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PEP-Easy Tip: To save PEP-Easy to the home screen

PEP-Web Tip of the Day

To start PEP-Easy without first opening your browser–just as you would start a mobile app, you can save a shortcut to your home screen.

First, in Chrome or Safari, depending on your platform, open PEP-Easy from pepeasy.pep-web.org. You want to be on the default start screen, so you have a clean workspace.

Then, depending on your mobile device…follow the instructions below:

On IOS:

  1. Tap on the share icon Action navigation bar and tab bar icon
  2. In the bottom list, tap on ‘Add to home screen’
  3. In the “Add to Home” confirmation “bubble”, tap “Add”

On Android:

  1. Tap on the Chrome menu (Vertical Ellipses)
  2. Select “Add to Home Screen” from the menu

 

For the complete list of tips, see PEP-Web Tips on the PEP-Web support page.

Maetzener, C. (2015). Diary of an Analysis with Freud: “Wie Benimmt Sich Der Prof. Freud Eigentlich?” Ein Neu Entdecktes Tagebuch Von 1921 Historisch Und Analytisch Kommentiert (“How Does Prof. Freud Actually Behave?” A Newly Discovered Diary From 1921 with Historical and Analytic Commentary), edited by Anna Koellreuter. Giessen: Psychosozial-Verlag, 2010, 319 pp., €32.90.. J. Amer. Psychoanal. Assn., 63(2):337-350.

(2015). Journal of the American Psychoanalytic Association, 63(2):337-350

Book Essay

Diary of an Analysis with Freud: “Wie Benimmt Sich Der Prof. Freud Eigentlich?” Ein Neu Entdecktes Tagebuch Von 1921 Historisch Und Analytisch Kommentiert (“How Does Prof. Freud Actually Behave?” A Newly Discovered Diary From 1921 with Historical and Analytic Commentary), edited by Anna Koellreuter. Giessen: Psychosozial-Verlag, 2010, 319 pp., €32.90.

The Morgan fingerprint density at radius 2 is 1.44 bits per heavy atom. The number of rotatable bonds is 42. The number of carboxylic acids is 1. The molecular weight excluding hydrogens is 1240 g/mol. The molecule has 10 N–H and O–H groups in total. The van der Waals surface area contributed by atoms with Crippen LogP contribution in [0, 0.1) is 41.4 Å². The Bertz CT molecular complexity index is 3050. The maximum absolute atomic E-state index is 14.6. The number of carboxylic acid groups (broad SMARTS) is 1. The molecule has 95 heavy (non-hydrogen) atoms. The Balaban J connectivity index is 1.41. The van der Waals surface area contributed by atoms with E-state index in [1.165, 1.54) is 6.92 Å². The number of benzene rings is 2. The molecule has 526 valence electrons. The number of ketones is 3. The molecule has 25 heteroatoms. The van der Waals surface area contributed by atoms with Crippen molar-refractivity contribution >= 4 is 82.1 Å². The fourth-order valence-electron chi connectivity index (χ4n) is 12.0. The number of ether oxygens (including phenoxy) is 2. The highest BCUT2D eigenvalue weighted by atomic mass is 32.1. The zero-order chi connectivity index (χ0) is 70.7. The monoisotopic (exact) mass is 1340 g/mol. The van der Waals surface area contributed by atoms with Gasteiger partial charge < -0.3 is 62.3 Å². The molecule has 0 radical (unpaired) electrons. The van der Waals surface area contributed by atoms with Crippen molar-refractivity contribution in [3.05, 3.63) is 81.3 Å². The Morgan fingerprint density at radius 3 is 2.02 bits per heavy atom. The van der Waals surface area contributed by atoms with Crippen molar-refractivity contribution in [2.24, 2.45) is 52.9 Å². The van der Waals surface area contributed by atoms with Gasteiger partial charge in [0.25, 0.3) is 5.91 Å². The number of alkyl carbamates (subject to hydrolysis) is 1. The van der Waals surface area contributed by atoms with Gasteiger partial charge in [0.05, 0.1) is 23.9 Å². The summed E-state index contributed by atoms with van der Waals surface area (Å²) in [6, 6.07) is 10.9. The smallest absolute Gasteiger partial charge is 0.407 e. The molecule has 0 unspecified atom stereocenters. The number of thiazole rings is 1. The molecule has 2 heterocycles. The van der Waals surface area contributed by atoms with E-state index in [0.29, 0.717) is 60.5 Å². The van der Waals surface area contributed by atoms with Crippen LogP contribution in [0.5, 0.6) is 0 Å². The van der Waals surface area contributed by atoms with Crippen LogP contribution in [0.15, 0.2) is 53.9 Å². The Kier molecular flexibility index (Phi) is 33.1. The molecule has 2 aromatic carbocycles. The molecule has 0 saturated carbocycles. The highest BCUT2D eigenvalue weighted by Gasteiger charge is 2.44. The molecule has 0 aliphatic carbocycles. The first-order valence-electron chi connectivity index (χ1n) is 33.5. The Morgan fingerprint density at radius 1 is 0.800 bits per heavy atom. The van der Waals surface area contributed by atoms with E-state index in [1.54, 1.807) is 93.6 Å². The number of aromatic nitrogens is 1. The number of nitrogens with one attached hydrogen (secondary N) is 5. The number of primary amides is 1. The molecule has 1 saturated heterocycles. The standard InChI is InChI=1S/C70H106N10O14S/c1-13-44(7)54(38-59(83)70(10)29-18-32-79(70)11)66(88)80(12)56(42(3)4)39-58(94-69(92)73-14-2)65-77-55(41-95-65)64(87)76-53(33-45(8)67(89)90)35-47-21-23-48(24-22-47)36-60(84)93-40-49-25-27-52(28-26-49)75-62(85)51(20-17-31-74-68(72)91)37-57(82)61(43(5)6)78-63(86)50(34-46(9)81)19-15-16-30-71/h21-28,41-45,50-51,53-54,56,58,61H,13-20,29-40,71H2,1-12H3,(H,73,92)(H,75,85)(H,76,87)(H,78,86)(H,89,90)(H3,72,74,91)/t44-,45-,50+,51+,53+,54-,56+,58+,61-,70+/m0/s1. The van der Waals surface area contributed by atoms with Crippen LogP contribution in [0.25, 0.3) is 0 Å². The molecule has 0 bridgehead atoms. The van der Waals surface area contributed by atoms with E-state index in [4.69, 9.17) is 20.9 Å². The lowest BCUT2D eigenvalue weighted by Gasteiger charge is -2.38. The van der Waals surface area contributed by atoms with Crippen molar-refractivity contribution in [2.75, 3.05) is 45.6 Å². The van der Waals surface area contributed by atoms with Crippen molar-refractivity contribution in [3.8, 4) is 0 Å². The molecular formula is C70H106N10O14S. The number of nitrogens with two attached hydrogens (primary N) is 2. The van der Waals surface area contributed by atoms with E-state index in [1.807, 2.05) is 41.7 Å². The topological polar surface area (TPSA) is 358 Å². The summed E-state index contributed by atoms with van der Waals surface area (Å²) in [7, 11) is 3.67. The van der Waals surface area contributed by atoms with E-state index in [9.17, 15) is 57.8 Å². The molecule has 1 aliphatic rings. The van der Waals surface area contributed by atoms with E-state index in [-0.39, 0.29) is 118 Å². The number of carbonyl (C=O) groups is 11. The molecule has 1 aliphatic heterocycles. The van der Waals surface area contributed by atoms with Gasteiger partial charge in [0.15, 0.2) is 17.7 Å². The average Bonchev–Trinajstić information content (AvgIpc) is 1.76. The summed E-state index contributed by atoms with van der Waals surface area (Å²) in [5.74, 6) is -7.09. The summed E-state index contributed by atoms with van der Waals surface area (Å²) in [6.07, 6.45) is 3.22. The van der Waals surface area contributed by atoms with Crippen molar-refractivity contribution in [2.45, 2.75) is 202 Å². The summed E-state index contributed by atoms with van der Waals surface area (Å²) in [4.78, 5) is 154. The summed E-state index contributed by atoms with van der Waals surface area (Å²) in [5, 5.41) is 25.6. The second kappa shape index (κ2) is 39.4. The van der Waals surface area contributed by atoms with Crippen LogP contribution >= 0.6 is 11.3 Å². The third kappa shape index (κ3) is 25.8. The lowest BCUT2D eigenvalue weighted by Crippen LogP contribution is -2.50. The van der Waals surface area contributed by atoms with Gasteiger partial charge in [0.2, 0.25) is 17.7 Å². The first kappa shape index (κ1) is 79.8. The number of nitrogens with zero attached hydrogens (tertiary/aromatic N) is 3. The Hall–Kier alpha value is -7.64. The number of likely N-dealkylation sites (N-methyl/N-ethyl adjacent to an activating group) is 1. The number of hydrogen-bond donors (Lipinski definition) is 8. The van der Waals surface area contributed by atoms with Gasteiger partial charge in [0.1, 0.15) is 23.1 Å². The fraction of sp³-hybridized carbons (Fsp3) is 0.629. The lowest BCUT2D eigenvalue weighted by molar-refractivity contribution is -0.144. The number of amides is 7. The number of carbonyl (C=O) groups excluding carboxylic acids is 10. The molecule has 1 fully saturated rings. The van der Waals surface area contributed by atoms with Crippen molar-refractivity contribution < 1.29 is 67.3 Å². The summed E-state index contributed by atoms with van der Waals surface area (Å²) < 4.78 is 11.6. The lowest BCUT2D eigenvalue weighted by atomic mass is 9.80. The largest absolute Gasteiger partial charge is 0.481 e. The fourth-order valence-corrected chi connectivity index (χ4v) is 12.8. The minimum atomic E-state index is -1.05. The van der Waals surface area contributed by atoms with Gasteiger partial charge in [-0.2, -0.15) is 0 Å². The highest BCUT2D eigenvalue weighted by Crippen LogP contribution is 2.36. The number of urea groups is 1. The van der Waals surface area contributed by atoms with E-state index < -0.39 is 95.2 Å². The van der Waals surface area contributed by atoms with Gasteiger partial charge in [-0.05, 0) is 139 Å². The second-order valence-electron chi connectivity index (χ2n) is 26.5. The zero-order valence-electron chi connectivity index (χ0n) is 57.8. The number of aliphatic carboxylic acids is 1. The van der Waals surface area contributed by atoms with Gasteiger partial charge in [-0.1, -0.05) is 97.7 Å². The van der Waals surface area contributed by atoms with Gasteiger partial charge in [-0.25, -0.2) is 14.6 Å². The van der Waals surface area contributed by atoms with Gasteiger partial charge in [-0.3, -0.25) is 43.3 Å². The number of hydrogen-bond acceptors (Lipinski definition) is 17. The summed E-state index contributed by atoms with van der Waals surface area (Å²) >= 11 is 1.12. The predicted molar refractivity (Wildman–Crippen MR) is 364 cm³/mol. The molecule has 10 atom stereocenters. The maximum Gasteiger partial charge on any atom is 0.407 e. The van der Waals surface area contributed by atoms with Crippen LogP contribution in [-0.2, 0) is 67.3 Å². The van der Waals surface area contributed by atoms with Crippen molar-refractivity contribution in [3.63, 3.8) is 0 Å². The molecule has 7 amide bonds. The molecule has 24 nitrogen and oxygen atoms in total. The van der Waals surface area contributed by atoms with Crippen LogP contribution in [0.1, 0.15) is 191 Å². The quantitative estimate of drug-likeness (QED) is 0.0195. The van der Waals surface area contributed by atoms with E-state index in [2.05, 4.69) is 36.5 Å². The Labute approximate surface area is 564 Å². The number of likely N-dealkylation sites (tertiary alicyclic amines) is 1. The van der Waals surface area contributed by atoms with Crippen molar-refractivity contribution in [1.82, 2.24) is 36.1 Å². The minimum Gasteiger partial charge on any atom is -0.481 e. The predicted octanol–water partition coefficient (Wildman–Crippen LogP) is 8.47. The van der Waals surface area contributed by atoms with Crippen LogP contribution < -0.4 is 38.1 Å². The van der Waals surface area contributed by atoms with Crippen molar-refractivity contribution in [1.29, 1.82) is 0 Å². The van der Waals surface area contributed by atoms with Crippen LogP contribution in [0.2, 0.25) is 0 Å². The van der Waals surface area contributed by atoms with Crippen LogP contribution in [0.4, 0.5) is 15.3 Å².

Review by:
Christian Maetzener

In the early spring of 1921, Anna G., a twenty-seven-year-old psychiatry resident at the Burghölzli, the Psychiatric University Clinic in Zurich where Eugen Bleuler was then director, contacted Freud through Emil Oberholzer and Oskar Pfister. She wanted to know if he would take her as a patient. She had been engaged for seven years to a man she knew from medical school, and her wedding was planned in detail for the following September. But she remained ambivalent about the relationship. Hoping to gain clarity about whether she should go through with the marriage, she decided to consult Freud. He answered her with a letter dated March 23, 1921:

Dear Doctor, given my currently cramped patient schedule I am happy to hear that you are one and the same patient who was recommended to me by Oberholzer and Pfister. I am answering right away so that we can come to a quick decision. I cannot agree to see you before I know whether you accept my fee and whether I can accept your timing, something you have not mentioned yet. I am charging 40 Swiss francs an hour, payable monthly, and do not take anyone who cannot stay until July 15th. The last point alone is decisive.

[This is a summary excerpt from the full text of the journal article. The full text of the document is available to journal subscribers on the publisher's website here.]

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